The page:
Archive for the ‘Photography’ Category

What’s in a name?

July 26th, 2013 No comments

When I first started putting artwork into a show setting, I was faced with a dilemma. What should I name this piece? What about that one? I envisioned that I would be spending the rest of my days making images that are very often removed from reality. So I felt pressure to come up with a “way” of deciding on a name for each piece. Wall #98 To understand what I came up with, you have to understand how I see my images. I do not look at them and see a wall with a faucet. I imagine what it COULD be, not what it is. For this image, on some days, I see a small forest in the lower left and a smoking mountain on the lower right… Other days I think about the slow process of time and nature changing mankind’s footprints. To name this piece for the imaginings of one day, would make me dissatisfied on the next day. And it might even keep me from seeing the image in a new way. It would become that “one” story encapsulated by the name I chose. I thought about naming my images with just a number, but somehow that seemed too detached. I finally decided to describe very dispassionately the material or source of the image in one or two words and to then add a random number to the title. So in the case of the image in this post, it is titled Wall #98. This naming convention does give away a part of the game if you look at the title of the image before you look at the actual image itself. It tells you at least at a high level what you are looking at. It really has not been an issue in gallery shows, because the little tag that identifies the name of the piece is usually small enough to escape the viewer’s notice for a few moments while they absorb the image and start telling themselves a story about what it is. I recently had someone tell me she felt disappointed to see the image names on my online web portfolio images because then she had a context for the shapes, textures, colors and patterns. Not my intention! So I may have to change the online display to make the name very small so I can produce the same experience for my online viewers as they would get in a gallery show. One of my very favorite parts of showing my photography is hearing from a viewer what they see when they look at an image. Each person brings their own history and personality into how they interpret the photographic image and I get to know them a little better by hearing their story. To me, this viewing experience is like being a kid again, lying in the grass with a couple of friends looking up at the clouds and pointing out the fantastic duck in the sky over here, and Thor’s hammer over there… as we allowed our imaginations to run wild! The three images in this post will be on exhibit for the whole month of August at Gallery 1855 at the Davis Cemetery district. The show open house is on Sunday, August 11th, from 1pm-4pm. Hope some of you show up to look at the work of seven Yolo County photographers!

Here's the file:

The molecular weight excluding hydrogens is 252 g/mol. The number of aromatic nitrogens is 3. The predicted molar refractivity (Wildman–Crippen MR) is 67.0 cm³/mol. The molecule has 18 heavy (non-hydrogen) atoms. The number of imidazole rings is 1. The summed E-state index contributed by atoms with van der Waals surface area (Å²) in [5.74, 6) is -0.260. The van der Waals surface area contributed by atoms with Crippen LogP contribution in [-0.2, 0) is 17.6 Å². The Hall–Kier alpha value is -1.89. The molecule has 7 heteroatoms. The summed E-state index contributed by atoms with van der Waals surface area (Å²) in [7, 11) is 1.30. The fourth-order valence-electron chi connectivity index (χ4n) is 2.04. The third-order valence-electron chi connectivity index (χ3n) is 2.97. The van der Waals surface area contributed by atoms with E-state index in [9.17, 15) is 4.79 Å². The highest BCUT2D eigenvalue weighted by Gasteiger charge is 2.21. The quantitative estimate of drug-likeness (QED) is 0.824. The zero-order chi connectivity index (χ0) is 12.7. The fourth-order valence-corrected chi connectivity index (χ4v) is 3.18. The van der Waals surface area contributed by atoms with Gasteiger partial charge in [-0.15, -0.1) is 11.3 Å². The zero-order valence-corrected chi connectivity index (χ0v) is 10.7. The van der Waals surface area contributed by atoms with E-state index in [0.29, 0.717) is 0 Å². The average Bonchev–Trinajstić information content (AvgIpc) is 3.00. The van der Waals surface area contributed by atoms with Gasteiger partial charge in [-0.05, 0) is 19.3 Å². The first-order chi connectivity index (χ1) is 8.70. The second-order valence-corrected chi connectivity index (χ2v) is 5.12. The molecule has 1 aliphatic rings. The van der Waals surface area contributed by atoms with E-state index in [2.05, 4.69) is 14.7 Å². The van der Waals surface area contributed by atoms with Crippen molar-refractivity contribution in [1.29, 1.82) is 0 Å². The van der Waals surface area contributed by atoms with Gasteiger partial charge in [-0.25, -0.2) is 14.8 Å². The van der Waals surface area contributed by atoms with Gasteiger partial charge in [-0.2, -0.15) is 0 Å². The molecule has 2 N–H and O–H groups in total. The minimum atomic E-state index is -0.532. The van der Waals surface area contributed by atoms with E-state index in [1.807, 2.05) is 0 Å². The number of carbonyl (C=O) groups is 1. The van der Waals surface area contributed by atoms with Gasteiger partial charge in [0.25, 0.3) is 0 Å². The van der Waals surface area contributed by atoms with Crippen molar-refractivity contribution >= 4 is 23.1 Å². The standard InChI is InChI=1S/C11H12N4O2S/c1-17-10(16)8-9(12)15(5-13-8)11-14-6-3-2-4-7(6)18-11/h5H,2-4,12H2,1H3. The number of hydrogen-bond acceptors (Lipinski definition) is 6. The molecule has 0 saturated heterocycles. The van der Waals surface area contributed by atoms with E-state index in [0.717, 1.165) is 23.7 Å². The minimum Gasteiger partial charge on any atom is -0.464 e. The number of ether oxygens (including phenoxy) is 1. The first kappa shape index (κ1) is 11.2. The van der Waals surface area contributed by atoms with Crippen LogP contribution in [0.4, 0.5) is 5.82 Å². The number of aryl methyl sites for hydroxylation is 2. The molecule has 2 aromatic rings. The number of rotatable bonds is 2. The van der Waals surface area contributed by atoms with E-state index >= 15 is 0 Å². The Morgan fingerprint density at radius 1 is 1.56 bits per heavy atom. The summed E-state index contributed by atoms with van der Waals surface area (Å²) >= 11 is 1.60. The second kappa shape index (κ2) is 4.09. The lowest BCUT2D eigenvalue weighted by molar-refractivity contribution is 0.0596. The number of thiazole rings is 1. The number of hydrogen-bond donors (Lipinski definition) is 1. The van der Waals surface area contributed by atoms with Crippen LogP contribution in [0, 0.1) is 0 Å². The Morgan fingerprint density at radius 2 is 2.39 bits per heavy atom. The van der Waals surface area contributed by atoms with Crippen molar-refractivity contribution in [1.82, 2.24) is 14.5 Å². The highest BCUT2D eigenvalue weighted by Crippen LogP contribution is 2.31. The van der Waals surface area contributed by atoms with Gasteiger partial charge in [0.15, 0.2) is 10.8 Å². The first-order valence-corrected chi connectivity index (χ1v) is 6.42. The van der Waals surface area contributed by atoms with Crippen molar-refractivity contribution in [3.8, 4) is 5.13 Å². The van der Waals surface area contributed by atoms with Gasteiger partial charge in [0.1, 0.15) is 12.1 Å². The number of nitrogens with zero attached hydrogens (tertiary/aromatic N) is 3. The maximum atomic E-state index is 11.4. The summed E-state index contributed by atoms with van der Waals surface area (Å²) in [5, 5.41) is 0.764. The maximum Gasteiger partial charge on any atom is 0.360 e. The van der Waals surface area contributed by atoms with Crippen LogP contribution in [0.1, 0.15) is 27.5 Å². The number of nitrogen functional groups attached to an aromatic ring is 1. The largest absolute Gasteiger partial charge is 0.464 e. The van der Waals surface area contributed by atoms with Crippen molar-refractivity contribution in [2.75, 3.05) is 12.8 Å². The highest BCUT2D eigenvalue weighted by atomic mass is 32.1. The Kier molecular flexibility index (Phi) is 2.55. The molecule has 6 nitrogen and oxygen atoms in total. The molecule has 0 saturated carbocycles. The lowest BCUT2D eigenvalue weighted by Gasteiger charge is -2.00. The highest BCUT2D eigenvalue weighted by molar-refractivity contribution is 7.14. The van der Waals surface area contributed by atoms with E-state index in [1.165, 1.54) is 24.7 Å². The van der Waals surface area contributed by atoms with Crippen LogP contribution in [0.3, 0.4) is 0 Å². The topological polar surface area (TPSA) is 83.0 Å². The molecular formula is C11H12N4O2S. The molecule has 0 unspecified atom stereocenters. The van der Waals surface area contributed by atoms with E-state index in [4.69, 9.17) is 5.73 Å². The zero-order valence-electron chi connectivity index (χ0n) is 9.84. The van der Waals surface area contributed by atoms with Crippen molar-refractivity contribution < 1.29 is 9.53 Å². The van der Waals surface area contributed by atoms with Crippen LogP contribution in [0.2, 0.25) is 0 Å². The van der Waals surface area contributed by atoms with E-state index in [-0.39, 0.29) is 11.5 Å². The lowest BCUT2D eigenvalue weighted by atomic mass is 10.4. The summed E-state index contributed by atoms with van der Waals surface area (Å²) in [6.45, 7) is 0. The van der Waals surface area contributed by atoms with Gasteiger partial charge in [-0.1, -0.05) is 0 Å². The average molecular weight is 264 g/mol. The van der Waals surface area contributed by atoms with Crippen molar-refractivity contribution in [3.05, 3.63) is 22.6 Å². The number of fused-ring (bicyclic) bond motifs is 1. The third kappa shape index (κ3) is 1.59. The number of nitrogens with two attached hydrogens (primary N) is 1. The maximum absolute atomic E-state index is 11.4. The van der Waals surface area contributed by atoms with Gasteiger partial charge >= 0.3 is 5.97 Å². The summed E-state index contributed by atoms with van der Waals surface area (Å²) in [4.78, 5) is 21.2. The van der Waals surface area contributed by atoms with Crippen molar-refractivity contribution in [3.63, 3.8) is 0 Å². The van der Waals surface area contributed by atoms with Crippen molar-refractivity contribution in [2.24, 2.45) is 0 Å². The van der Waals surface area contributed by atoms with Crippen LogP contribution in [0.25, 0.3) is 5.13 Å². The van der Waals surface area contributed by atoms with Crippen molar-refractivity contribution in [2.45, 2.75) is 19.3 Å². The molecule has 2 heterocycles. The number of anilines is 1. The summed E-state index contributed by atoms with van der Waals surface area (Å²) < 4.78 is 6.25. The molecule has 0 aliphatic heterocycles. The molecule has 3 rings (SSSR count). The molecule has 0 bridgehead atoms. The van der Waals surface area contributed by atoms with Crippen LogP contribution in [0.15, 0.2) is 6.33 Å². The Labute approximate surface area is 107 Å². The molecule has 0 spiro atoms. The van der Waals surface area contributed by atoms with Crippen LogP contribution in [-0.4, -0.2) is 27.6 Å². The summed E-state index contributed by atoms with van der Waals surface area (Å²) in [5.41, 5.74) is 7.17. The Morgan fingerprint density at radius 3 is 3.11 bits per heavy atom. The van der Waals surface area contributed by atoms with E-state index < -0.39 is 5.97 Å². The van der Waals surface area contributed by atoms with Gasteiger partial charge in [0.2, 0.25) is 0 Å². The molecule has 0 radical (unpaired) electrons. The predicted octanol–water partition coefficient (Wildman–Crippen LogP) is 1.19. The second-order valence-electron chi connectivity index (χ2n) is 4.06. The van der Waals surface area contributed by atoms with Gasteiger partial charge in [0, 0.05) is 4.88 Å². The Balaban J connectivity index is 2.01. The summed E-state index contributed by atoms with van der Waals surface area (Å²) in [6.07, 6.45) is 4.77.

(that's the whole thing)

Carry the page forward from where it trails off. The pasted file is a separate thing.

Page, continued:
Metal #45
Hull #460



Gallery 1855 at the Davis Cemetery District
Anne Miller Photography

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What Draws Me To Photography

August 18th, 2011 No comments

I was thinking about what draws me to photography…. I guess I like the magic of it. When I was really young, I got a Polaroid “swinger” camera, and I loved waiting for the picture to appear on the print ejected from the camera.

Then when I was first married, my husband bought me a nice camera and we turned our only bathroom into a darkroom and I was introduced to more magic. Again, it was watching the print appear on previously blank paper.